SEATTLE — Democratic incumbent Secretary of State Steve Hobbs won in overwhelming fashion over a primary field of seven challengers Tuesday, grabbing 41 percent of the vote as he seeks voter approval to serve out the remainder of the term he was appointed to last year.
Nonpartisan candidate Julie Anderson and Republicans Keith Wagoner and Bob Hagglund followed distantly with each capturing about 12 percent of the vote. Hobbs led in 30 of 39 counties, including King, Pierce, Snohomish, Kitsap and Spokane. One of those three candidates will advance with Hobbs to the November general election.
“I am very enthusiastic about these numbers,” Hobbs said.
While some in the field question the state’s vote-by-mail system, Hobbs said Tuesday night it is “the way to go. It’s transparent and voter-friendly.”
While Republicans are currently shut out of statewide office in Washington and haven’t held the governor’s office in nearly four decades, they’ve enjoyed a stranglehold on the secretary of state’s office for nearly 60 years. Hobbs’ victory puts him in a good spot in his quest to become the first Democrat elected secretary of state since 1960.
Hobbs was appointed by Gov. Jay Inslee last November to fill the vacancy created when Republican Secretary of State Kim Wyman left to take an election security position in the Biden administration.
Vote totals will change a bit over the coming days as more ballots are counted and ballots postmarked by Election Day continue to trickle in.
Hobbs said he did not have a preference for who will face him in November.
The secretary of state supervises and certifies elections, registers businesses and nonprofits and preserves the state’s historical records. The position, in states across the country, has taken on a heightened importance amid Republican fear-mongering about voter fraud and former President Donald Trump’s efforts to overturn the 2020 election.
A lieutenant colonel in the Washington Army National Guard and former state senator, Hobbs has run on a platform of protecting elections through improvements in cybersecurity and pushing back against misinformation and disinformation.
He is the first secretary of state in more than two decades to take office without experience as an elections administrator.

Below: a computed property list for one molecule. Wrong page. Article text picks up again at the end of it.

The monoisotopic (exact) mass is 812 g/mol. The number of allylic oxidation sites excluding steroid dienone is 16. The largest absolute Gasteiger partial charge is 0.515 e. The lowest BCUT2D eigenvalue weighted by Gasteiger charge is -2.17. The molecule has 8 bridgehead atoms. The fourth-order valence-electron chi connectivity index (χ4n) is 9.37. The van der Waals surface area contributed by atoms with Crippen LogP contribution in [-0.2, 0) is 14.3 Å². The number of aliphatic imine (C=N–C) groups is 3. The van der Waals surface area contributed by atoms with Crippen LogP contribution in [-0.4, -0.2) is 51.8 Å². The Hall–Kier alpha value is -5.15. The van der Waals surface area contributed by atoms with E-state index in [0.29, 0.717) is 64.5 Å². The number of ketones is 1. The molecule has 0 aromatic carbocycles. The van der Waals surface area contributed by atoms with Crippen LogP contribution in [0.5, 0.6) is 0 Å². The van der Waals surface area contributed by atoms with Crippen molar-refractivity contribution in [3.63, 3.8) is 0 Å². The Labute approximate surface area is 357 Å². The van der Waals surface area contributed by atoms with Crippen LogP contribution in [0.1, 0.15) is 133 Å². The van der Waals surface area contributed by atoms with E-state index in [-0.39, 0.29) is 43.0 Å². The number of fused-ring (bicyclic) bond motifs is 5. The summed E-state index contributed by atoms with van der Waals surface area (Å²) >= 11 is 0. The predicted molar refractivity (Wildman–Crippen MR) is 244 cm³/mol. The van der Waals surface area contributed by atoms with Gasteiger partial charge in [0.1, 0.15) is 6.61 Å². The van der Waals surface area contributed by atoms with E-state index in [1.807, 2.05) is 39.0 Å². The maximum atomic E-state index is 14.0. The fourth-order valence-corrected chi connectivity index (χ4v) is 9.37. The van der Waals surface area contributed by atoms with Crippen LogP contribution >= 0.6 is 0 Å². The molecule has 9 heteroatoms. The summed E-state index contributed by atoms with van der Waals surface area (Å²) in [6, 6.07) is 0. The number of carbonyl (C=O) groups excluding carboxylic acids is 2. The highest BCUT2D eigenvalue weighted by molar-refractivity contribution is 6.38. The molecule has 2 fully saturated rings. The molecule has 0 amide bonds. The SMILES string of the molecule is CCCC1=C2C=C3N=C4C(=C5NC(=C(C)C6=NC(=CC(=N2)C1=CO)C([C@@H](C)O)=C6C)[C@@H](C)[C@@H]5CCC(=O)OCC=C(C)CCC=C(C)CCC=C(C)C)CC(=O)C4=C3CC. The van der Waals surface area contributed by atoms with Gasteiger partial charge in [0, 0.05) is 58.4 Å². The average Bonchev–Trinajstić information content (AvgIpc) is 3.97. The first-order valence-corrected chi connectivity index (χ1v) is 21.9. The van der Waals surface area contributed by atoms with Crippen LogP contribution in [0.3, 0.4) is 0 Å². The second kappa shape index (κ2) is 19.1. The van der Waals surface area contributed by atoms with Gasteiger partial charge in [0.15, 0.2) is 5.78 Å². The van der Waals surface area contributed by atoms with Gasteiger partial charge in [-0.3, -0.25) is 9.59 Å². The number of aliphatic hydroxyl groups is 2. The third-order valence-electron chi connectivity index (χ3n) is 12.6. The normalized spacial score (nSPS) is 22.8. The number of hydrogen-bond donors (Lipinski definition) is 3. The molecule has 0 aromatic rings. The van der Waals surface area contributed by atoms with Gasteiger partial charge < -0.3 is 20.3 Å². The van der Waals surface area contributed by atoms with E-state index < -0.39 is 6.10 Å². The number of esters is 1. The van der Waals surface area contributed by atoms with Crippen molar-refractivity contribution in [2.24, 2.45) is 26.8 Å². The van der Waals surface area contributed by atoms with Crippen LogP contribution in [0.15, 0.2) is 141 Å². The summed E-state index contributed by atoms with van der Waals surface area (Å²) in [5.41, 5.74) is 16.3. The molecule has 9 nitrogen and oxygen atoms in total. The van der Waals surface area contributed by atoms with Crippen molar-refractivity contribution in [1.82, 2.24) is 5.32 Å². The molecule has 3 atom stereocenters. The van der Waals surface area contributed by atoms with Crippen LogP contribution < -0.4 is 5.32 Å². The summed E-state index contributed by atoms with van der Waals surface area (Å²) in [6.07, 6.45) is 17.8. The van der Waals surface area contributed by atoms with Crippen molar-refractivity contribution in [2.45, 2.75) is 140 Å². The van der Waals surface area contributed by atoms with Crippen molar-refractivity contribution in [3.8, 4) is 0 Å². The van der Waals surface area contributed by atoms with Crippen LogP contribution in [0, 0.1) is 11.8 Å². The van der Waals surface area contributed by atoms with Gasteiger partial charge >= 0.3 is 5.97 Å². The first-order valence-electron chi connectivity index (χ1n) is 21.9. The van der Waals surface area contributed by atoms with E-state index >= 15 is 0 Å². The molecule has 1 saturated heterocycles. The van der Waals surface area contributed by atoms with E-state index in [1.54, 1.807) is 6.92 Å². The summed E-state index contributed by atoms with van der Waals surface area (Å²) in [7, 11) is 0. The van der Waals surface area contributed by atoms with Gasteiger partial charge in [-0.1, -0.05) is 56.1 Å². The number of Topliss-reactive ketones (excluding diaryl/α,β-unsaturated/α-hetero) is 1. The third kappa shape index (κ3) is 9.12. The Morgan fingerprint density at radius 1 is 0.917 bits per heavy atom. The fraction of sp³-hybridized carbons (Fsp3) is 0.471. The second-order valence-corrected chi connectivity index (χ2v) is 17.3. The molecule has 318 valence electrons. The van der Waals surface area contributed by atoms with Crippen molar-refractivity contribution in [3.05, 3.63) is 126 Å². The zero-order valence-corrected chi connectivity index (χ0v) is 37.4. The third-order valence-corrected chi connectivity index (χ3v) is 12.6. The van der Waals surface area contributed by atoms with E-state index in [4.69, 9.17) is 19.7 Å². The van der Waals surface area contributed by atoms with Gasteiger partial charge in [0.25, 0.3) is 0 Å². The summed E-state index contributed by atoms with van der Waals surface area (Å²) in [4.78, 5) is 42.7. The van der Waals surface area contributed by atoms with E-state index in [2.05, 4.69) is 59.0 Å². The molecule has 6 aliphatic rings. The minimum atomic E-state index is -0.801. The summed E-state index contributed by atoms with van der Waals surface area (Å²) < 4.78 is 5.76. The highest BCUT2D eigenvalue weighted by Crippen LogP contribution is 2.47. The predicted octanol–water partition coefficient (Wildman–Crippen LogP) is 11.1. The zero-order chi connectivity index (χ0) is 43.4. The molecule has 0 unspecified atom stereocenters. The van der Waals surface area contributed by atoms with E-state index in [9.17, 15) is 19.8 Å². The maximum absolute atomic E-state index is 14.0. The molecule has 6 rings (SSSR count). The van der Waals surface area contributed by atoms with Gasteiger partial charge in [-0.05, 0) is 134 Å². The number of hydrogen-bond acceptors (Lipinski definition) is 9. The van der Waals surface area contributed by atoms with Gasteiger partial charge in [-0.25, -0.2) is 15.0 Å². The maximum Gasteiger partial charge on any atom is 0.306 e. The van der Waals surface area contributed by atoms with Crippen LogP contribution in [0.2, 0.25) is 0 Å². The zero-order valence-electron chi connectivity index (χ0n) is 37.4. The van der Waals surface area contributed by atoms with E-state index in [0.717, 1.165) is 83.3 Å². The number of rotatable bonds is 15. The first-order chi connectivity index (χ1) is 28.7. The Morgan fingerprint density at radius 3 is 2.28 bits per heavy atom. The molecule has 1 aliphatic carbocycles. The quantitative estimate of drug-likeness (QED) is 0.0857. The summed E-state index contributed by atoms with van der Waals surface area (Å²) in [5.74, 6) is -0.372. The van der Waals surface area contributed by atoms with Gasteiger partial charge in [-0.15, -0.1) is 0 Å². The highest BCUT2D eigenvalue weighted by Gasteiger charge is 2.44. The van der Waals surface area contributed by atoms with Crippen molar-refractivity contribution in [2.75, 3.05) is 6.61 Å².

He has raised over $420,000, more than twice as much as any other candidate.
Anderson, the Pierce County auditor, is running as a nonpartisan, with her lack of party affiliation a big part of her pitch for the job. The only experienced elections administrator in the race, she said the job is “ministerial” and should be strictly nonpartisan.
Her first priority, she said, would be to run a larger election audit, one that samples a statistically valid number of ballots, in one statewide race, from each of Washington’s 39 counties. It would “enhance or complement” the audits that are already done at the county level.
Wagoner, a Skagit County state senator, pitched his campaign as one about returning to the voters’ will. Voters chose Wyman, a Republican, and the seat should be returned to a Republican, he said.
“They appreciate the balance and accountability of having someone from the minority party in that office,” he said.
Bob Hagglund, a businessman from Snohomish County, has described himself as a private-sector candidate. He has suggested implementing a voter-identification system and says he prefers in-person to mail-in voting. He has questioned the 2020 election and believes elections should be more transparent.
Mark Miloscia, a former state senator trailing with 9 percent, had expressed doubts about the 2020 elections, despite no evidence of widespread fraud. A former Democrat turned Republican, he was most recently director of the Family Policy Institute of Washington, a Christian public-policy group.
Tamborine Borrelli, whose “election integrity” group has been sanctioned for making legally meritless claims alleging widespread fraud, received 4 percent of the vote.